Now that your data has been organized nicely, saved in an open file format, and have your data packed up safely in storage, it’s time to consider where to put your data for the long term. Repositories come in several different flavors. A publisher or funder may dictate where data needs to be stored, but they will almost certainly require that it be deposited somewhere.
Aside from funder requirements, depositing data in a repository will allow other researchers to discover datasets for potential re-use, following the FAIR principles for data use, and encourages a culture of sharing and reuse in the scientific community.
As you’re working with researchers, remember the different types of repositories and consider the right fit for the data.
Institutional repositories collect research and other works from one institution. Even if the dataset or publication is being published elsewhere, many times a pre-print or other version of the work can also be deposited in an institutional repository. Check the contract, and find out the terms for datasets. Not all institutional repositories will be able to handle large datasets, so find out what your institution offers.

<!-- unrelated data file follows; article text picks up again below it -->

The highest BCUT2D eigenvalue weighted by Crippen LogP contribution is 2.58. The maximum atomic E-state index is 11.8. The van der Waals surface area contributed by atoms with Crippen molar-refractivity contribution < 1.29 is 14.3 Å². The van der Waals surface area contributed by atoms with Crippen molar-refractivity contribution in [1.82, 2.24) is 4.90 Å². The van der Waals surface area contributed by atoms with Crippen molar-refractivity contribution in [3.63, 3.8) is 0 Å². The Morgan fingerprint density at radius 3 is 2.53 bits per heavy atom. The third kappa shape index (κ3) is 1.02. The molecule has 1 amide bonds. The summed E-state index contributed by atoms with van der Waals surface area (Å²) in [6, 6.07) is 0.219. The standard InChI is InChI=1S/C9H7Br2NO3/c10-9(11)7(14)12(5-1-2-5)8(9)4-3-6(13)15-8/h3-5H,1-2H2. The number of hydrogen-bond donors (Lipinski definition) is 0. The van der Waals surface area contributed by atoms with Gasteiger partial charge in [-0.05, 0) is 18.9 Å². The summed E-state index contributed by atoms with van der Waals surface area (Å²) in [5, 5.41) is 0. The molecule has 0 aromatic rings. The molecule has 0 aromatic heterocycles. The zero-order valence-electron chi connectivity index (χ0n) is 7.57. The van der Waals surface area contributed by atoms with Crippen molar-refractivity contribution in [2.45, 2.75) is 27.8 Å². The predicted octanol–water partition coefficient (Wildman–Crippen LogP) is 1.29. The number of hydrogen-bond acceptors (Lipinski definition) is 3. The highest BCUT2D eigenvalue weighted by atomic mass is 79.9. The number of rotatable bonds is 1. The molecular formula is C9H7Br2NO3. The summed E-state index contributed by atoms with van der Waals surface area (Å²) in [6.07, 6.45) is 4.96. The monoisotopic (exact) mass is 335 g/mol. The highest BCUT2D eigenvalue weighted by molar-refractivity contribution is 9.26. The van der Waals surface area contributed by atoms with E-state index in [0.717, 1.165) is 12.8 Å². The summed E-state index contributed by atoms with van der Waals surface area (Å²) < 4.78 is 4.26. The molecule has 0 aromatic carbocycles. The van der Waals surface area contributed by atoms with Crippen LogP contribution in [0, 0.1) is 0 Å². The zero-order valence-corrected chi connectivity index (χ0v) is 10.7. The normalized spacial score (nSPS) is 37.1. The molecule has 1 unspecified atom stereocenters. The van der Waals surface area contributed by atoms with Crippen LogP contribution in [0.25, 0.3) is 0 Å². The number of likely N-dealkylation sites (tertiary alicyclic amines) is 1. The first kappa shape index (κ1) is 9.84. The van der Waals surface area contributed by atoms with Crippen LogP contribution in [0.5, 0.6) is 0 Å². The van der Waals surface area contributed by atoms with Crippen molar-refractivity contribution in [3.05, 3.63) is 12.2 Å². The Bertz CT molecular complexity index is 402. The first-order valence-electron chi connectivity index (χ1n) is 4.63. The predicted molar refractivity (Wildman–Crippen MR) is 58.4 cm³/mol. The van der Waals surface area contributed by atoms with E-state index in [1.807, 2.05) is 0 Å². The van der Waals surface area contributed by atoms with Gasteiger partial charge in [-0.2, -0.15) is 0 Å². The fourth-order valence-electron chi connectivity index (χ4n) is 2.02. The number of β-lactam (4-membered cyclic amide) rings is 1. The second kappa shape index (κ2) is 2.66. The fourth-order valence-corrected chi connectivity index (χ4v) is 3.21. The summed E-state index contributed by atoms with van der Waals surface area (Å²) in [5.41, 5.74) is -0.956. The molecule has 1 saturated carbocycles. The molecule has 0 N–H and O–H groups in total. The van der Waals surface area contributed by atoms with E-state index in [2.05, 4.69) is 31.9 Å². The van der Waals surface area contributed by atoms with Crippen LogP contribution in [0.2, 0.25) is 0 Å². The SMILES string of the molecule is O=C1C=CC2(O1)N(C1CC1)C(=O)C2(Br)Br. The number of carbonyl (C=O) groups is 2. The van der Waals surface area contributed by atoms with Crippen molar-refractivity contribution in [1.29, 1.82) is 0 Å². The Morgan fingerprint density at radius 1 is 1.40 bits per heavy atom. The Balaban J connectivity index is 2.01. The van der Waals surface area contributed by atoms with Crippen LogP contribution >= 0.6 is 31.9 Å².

Disciplinary repositories store data from a research discipline, and may be broad, such as a general biology repository, or specific to one organism or type of research. Sharing like with with like is a way for other researchers to find datasets to use in their work and to see what others in your field are doing.
General repositories allow for all types of data deposits, and can take documents and other materials in addition to the datasets. This is also a good option for smaller datasets, conference materials, and other materials related to the dataset. OSF, Figshare, and Zenodo are some of the most commonly used general repositories. CodeOcean shares code and related materials.
There are many directories available to help find appropriate repositories. Re3Data allows you to search by subject area and includes humanities and science disciplines, broken down to very granular subject areas. They also offer searches by content type or country. NIH has a data sharing requirement as part of the grant process, and offers directories of domain-specific and generalist repositories.
Lastly, remember to check the terms of each repository for information about what type of content you can upload, sharing terms, options for private vs. public access. Remember that they may not always include preservation as part of their service, so make a plan for how your data will be preserved for the long-term if that is not included.
This wraps up the main series of RDM Snippets! Next month there will be a Bonus post on tools that you and your researchers can use while working to manage data.